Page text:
I think your observation is on the money. You have to be able to affect the quarterback, unless you have Tom Brady. If you have Tom Brady, you don’t have to do anything but have Tom Brady. Anybody who doubts that, remember this: Bill Belichick was 5-13 and possibly on his way to being fired, when he put Brady in the starting lineup. One man, when he’s as great a player as Brady is, can hide a lot of warts.

Richard from Davis, CA

When he drafts the best available player, does a GM really have them ranked so precisely that he always has one best player at the top, or does he have a small pool of might be the best players so he can get some flexibility to take position played into account?

You’re either BAP or you’re not BAP, if that’s what you mean. I know one GM who, after all of the grades are in and the players are ranked accordingly, throws out the hundredths and groups all of the players in the same tenths. In other words, a guy who’s a 4.93 is grouped with a guy who is a 4.92. The feeling is that the process isn’t precise enough to separate players according to a hundredth of a point. That’s where need might break the tie.

Paul from De Pere, WI

Did the Packers appear tight or appear to get tight on Sunday?

They lost to a good team that is scorching hot right now, Paul. It wasn’t about being tight or being rusty. I don’t buy into the philosophy of it’s not about them, it’s about us. Sometimes it’s about them.

Tim from Menomonee Falls, WI

It seems the Packers may lose one or a few assistant coaches during the offseason as they seek fame and fortune elsewhere. Does the Packers personnel department keep records of coaches around the league and colleges to help Mike McCarthy find replacements?

A GM always keeps a book on coaches rising in the ranks. Pro football isn’t a game of maintenance, it’s a game of replacement, and a GM has to be ready at all times to replace players and coaches.

Elten from Pleasant Lake, IN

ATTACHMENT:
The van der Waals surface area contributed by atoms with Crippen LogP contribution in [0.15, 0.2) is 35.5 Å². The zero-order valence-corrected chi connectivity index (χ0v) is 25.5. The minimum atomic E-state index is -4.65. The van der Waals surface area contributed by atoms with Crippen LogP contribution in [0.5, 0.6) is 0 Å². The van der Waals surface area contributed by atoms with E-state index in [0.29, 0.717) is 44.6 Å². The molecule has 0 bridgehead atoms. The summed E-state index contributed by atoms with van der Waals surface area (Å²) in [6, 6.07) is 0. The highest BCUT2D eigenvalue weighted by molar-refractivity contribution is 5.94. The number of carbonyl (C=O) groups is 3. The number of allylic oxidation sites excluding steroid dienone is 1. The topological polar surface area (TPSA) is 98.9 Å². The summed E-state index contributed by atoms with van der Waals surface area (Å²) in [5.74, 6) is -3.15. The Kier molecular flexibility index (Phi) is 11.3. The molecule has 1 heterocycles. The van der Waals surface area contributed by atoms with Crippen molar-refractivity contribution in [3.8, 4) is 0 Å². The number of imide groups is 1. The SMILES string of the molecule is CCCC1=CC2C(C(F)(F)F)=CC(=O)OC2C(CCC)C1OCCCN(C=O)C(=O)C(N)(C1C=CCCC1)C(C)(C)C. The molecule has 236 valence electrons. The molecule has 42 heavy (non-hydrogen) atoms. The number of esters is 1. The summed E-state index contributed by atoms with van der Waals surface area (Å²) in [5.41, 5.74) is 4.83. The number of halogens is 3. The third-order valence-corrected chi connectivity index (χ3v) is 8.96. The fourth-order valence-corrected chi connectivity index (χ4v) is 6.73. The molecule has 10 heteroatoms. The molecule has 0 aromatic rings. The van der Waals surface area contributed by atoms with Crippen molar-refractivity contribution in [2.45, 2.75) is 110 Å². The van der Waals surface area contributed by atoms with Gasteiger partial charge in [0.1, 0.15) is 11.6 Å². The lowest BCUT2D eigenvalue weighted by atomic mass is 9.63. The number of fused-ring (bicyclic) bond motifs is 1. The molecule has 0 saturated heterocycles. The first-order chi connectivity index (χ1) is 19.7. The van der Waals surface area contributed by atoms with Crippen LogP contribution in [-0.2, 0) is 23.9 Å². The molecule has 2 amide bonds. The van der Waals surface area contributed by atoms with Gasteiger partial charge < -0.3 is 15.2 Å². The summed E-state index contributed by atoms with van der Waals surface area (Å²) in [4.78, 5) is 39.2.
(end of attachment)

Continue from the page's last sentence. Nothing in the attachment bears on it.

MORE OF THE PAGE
I think some of your readers mistake a subtle, dry sense of humor for sarcasm. Anyway, in your last column, you said they need to move into a position to address needs. What if BAP dictates offensive players when they pick?

Then you move to where BAP dictates defensive players. What you’re doing is fitting yourself to the pick, instead of fitting the pick to where you’re picking. When you do the latter, you run the risk of losing value, and BAP drafting is all about value. Fitting yourself to the pick usually demands a price. Is the price right? That’s the question you have to answer. If it’s not, then you have to be disciplined enough to sit where you are and draft the best available player, regardless of position, or trade back and recoup the value of that pick. Again, it’s all about value.

Jeff from Chicago, IL

You mention not wanting to mortgage a portion of the team's future to get a high-priced free agent now. My question is, is it worth risking the team's ability to be competitive in five-plus years to improve the odds of success in the next 1-2 years? My feeling is that we have a team that is just a few pieces away from being one of the best ever, and the window to capitalize on this opportunity is relatively small. Do you risk that long-term success for a more predictable short-term result?

Do I? No. Here’s why: You can’t guarantee that the player you’re mortgaging the future of the franchise to acquire won’t get hurt. In my opinion, the Super Bowl isn’t the goal. The goal is to be a playoff contender every season. If you do that, every once in a while you’ll be the hot team going into the postseason and you’ll win it all. Mortgaging the long-term future of the franchise for the sake of the present creates down years; it can even send a team into rebuilding, and that’s when the continuity of the franchise is at risk. All of a sudden, you’re firing your coach, your GM, etc. There’s a total crash of the franchise and you’ve got to hire all new people, none of whom come with a guarantee. Good franchises are stable franchises and stable franchises know how to lose. They know how to not let a loss cause them to lose their sense of balance and discipline.

Walt from Indiana, PA

Capers and LeBeau are so 35-40 years ago. One and out! Agree?

They are so three Super Bowl titles in the last seven years. You’ve lost your sense of balance.

Dan from Hudson, WI

We saw the 3-4 defense struggle with pass defense all year. Is it time to replace Capers?

Junk the 3-4 and go back to the 4-3? If that’s what you’re saying, where are the true 4-3 ends and three-technique tackle you need to play a 4-3? Do you have the pass rushers you need to play a four-man front? What are you gonna do with Clay Matthews, make him a strong-side linebacker and drop him into coverage on the tight end? Here’s my suggestion: Stick with what you have – it won a Super Bowl a year ago – and find some players you can plug in where you need them. Losing will make us do stupid things. It makes us angry and want to punish people and effect dramatic change, all of which are ways of making ourselves feel better. It’s also a way of creating calamity.